This morning I refereed an argument over whether or not Yoda could make a whale levitate. Over the years, I’ve been summoned from my desk to host fish funerals, build Lego towers, examine worms, wipe bottoms, wipe tears, sing to stuffed animals, slurp pretend soup… You get the idea.
These interruptions are rarely convenient. Yet, they’re one of the things I appreciate most about “the writer’s life.” I take generous advantage of the fact that I control my schedule. And you should, too.
I also like to travel. I work much of the time from my home in Colorado (where my tax-deductible office is exactly 11 steps from my bedroom and has a million-dollar mountain view).
But, I’ve also worked from Vail, Denver, and Leadville…from places like Santa Fe and Las Cruces in New Mexico. I’ve toted my computer to France, Honduras, Panama, Guatemala, Germany, and the list goes on (and on). In the last 18 months alone, I’ve found myself typing in Toronto, Belize, Cape Cod, Omaha, Nicaragua, Ireland, Santa Monica, Chicago, Raleigh, Boston, Florida, Las Vegas, San Antonio, and Ecuador…
Advice: Go. Take your computer with you and see some of the world. Visit with friends and family—work in the mornings and spend the afternoons doing something fun. You can. You should.
In fact, armed with a few simple secrets, you can actually get paid for those afternoons of fun.
Let me explain…
Because I control my schedule, I can carve out time for lots of different kinds of writing.
But what I really like to do is write travel articles.
That is, articles geared for visitors, about wherever I happen to be. I like to do this because when you travel with an eye to writing about a place:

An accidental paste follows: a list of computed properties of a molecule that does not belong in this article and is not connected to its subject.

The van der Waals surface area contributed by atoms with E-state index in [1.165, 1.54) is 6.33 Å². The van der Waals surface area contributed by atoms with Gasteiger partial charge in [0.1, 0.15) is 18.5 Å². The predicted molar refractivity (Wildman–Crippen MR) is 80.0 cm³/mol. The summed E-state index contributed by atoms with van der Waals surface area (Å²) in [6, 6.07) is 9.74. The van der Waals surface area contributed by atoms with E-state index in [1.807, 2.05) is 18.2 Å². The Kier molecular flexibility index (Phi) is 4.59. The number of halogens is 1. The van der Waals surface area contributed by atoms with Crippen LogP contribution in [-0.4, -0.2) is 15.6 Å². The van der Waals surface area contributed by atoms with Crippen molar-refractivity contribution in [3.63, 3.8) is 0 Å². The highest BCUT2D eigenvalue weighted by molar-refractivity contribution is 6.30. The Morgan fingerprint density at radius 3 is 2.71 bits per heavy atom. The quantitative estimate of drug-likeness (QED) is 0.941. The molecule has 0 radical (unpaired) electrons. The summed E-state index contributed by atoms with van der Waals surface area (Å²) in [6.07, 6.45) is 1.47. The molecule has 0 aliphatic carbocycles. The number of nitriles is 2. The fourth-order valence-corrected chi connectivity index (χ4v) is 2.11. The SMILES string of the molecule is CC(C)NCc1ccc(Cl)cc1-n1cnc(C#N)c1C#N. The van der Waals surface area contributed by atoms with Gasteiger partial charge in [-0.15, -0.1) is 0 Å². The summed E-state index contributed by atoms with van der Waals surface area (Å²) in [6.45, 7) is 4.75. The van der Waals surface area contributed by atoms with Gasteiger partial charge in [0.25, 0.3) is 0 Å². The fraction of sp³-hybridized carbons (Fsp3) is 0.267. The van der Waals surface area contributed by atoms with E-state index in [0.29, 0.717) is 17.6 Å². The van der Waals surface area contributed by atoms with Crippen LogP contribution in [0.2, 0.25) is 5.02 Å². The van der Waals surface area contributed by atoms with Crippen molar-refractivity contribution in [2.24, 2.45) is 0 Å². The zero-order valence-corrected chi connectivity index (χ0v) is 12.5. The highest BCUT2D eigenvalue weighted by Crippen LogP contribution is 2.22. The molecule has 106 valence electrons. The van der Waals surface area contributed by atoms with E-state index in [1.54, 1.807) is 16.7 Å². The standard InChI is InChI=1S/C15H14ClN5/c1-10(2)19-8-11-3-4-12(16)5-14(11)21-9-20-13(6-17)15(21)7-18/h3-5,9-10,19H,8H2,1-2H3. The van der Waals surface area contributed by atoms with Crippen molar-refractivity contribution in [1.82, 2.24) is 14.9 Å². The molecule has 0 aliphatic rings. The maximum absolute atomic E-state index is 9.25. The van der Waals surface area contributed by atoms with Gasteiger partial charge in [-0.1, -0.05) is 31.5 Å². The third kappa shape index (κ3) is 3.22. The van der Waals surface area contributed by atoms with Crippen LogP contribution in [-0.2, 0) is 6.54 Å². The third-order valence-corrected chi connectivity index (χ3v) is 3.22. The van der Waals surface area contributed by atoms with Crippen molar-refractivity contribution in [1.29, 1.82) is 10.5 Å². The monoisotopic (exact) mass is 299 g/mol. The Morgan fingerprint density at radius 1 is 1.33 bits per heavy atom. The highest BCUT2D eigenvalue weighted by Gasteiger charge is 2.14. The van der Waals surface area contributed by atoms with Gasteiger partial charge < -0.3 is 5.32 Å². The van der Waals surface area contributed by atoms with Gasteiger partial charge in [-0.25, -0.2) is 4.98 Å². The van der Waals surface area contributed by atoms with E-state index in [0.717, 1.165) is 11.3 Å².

a) You experience it in a richer way—you notice more, you have an excuse to meet people, you’re automatically more engaged …
b) You can often cash in on great freebies. Because organizations are eager to get “good press,” they’re often willing to invite travel writers to sample what they have to offer, free. Over the years, I’ve cashed in on everything from all-expenses-paid trips to the Caribbean to complimentary zoo tickets. (And then I’ve been paid to write about my experiences.) People are writing me checks to go on vacation.
Plus, you don’t actually have to travel to do this, either. You can just as easily write about what there is to see and do right near where you live. Once an airline magazine paid me $950 for five paragraphs and a handful of photos about a tourist attraction 14 minutes from my house. Not a bad haul for an afternoon spent out with my kids…
These days, so much of what publications (like our own, International Living) are looking for is short-and-sweet, so you don’t have to invest hours on end in front of your computer. Often just a few paragraphs will land you a by-line. And once you have a few little pieces under your belt, you can easily start cashing in on those perks I mentioned.
Advice: Branch out. Take advantage of the doors travel writing opens—and the time it leaves you to walk through them. So many people are lashed to their desks. You don’t have to be. Set yourself free…you may just be surprised at where you end up (and that somebody is actually paying you to be there).
Editor’s Note: If the type of lifestyle Jennifer just told you about has struck a chord, make it your goal this month to make a concrete start on your new life of free flights, discounted hotel stays and complementary meals. Speaking of free travel perks, this very special video about the “Red Carpet Passport” disappears midnight Thursday. Don’t miss out; watch it right now for free, here.